Neither vector nor raster information describes the actual embedded
_text_ we're talking about though. The stuff that lets you
copy-and-paste _text_ (not images), or search text. PDFs can also have
that. And even know what portions of a raster displayed image correspond
to what characters.
text characters in a PDF aren't vector images, they're actually
character bytes encoded with some encoding such as utf-8.
On 4/28/2011 5:00 PM, Carl Wiedemann wrote:
> I should also remark that vector information and raster information may
> exist in the same PDF file. For example, a PDF of a magazine or newspaper
> will probably vector text and column borders while photography will be
> raster at ~300dpi.
> On Thu, Apr 28, 2011 at 2:58 PM, Carl Wiedemann<[log in to unmask]>wrote:
>> Generally PDFs are capable of displaying two types of information: Vector
>> and Raster.
>> Vector information is composed of lossless data that describes points,
>> smooth lines, gradients, and curves. Vector information is lossless and has
>> no native resolution, it can be infinitely scaled. Text data is understood
>> as vector information if we were to regard textual documents as images.
>> Generally, when composing a document in a word processor and printing it to
>> a PDF results in the text as actual vector shapes -- you can zoom-in on the
>> text as much as you'd like. PDF readers understand this information as
>> native text you can select the text with a cursor, search the text, and
>> copy/paste. Other formats like SVG and ESP generally express vector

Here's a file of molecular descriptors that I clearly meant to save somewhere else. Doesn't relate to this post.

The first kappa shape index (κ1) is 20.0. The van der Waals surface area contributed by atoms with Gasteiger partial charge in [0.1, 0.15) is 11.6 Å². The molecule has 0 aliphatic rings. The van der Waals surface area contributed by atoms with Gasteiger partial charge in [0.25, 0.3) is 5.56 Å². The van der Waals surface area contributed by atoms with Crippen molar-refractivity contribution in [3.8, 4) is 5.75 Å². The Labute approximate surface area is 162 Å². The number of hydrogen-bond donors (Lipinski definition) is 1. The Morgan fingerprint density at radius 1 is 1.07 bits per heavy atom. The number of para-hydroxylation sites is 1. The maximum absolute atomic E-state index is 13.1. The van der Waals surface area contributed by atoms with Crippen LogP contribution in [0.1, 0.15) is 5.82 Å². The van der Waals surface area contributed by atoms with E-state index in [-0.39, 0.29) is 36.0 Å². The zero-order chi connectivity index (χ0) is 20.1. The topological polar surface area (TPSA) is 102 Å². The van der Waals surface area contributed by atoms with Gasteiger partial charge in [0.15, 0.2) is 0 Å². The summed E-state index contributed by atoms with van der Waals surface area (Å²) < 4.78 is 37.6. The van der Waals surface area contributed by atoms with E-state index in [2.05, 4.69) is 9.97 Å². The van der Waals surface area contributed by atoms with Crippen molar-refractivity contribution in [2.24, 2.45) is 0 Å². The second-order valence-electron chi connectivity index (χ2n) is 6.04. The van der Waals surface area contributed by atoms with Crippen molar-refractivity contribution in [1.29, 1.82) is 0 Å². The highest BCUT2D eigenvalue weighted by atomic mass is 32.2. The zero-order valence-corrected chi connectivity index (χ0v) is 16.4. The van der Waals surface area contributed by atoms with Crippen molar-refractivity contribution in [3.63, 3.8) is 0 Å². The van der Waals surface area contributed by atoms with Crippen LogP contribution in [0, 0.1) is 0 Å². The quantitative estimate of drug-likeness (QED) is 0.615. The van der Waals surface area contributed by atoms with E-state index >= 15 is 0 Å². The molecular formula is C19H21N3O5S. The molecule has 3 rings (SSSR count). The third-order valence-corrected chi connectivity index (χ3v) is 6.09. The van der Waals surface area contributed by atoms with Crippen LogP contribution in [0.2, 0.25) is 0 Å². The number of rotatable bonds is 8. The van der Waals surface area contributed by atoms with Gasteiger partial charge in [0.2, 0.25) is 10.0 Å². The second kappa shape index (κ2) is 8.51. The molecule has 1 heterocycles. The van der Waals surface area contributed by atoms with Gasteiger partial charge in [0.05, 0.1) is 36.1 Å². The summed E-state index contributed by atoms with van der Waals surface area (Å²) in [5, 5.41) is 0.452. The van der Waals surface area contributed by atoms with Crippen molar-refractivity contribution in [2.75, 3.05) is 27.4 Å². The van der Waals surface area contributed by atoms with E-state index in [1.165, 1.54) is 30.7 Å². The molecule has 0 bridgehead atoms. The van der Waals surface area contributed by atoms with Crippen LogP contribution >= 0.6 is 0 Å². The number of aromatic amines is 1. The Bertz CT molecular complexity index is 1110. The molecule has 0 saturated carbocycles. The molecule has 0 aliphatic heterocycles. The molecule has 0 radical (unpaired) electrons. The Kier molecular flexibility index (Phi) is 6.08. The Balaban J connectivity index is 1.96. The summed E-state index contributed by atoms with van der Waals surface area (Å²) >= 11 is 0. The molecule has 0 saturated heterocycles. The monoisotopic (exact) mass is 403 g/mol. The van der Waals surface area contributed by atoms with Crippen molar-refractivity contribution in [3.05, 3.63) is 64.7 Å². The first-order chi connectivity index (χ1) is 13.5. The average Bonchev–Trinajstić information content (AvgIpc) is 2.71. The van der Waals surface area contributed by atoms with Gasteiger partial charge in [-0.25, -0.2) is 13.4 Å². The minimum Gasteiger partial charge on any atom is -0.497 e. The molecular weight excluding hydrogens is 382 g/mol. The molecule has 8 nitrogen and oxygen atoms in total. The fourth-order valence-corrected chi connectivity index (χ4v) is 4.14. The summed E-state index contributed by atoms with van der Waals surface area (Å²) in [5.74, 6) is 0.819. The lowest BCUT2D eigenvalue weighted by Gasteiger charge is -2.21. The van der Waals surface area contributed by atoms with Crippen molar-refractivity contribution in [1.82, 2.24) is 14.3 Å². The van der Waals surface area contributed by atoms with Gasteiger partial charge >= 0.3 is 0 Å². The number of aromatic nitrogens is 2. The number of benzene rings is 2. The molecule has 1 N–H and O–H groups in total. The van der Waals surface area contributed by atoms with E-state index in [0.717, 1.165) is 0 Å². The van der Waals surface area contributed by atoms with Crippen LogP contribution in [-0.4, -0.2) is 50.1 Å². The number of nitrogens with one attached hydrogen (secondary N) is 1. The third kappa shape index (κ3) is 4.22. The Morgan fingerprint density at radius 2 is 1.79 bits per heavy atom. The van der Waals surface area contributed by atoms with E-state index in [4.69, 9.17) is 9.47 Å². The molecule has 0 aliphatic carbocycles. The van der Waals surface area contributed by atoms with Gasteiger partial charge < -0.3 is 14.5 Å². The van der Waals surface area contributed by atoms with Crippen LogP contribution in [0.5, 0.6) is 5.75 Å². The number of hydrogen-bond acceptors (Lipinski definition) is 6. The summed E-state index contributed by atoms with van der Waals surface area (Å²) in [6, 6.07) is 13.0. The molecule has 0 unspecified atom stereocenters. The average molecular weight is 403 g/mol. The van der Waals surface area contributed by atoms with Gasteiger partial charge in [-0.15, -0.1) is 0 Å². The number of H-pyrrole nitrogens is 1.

>> Raster information is composed of pixels. JPEG, PNG, GIF, BMP, TIFF are
>> examples of raster information. These have a definite resolution, and, from
>> a computing perspective, are just a bunch of dots. When you scan an image
>> (or a document), it is digitally translated a raster. Digital photographs
>> are raster. There are some techniques using Optical Character Recognition
>> (OCR) which can actually recognize characters in a raster image and
>> transform them into text data. There are also procedures to do a "bitmap
>> trace" to attempt to create vector information from a raster image.
>> More info here
>> On Thu, Apr 28, 2011 at 11:10 AM, Van Mil, James (vanmiljf)<
>> [log in to unmask]> wrote:
>>> I often employ the word 'raster', along with some other foul language, for
>>> any PDFs that don't have manipulate-able text.
>>> -----Original Message-----
>>> From: Code for Libraries [mailto:[log in to unmask]] On Behalf Of
>>> Keith Jenkins
>>> Sent: Thursday, April 28, 2011 1:06 PM
>>> To: [log in to unmask]
>>> Subject: Re: [CODE4LIB] What's the descriptive technical terminology?...
>>> pdf image of a page. pdf format used with cut paste.
>>> I've also heard many people use the term "searchable PDF" for a text-based
>>> On Thu, Apr 28, 2011 at 12:43 PM, Peter Murray<[log in to unmask]>
>>>> That is the same terminology I use as well -- image-based versus
>>> text-based. I find that works most times because people can visually see if
>>> something looks like a scanned image.